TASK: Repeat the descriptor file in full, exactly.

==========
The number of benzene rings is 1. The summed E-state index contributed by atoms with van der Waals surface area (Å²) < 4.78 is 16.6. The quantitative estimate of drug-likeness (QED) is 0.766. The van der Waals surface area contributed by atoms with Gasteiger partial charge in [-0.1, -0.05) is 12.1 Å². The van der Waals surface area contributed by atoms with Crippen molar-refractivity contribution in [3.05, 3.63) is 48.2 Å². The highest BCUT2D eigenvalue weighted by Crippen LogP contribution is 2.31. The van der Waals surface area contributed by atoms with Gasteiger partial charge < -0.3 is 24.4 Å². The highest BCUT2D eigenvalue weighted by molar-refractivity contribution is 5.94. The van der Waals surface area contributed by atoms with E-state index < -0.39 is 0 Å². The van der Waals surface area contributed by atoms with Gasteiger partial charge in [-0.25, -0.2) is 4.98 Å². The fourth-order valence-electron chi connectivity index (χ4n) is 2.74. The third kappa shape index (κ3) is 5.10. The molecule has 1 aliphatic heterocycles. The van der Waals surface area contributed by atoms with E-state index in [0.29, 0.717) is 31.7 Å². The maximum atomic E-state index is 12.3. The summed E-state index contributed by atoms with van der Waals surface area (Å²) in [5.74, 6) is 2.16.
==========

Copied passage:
The number of benzene rings is 1. The summed E-state index contributed by atoms with van der Waals surface area (Å²) < 4.78 is 16.6. The quantitative estimate of drug-likeness (QED) is 0.766. The van der Waals surface area contributed by atoms with Gasteiger partial charge in [-0.1, -0.05) is 12.1 Å². The van der Waals surface area contributed by atoms with Crippen molar-refractivity contribution in [3.05, 3.63) is 48.2 Å². The highest BCUT2D eigenvalue weighted by Crippen LogP contribution is 2.31. The van der Waals surface area contributed by atoms with Gasteiger partial charge < -0.3 is 24.4 Å². The highest BCUT2D eigenvalue weighted by molar-refractivity contribution is 5.94. The van der Waals surface area contributed by atoms with E-state index < -0.39 is 0 Å². The van der Waals surface area contributed by atoms with Gasteiger partial charge in [-0.25, -0.2) is 4.98 Å². The fourth-order valence-electron chi connectivity index (χ4n) is 2.74. The third kappa shape index (κ3) is 5.10. The molecule has 1 aliphatic heterocycles. The van der Waals surface area contributed by atoms with E-state index in [0.29, 0.717) is 31.7 Å². The maximum atomic E-state index is 12.3. The summed E-state index contributed by atoms with van der Waals surface area (Å²) in [5.74, 6) is 2.16.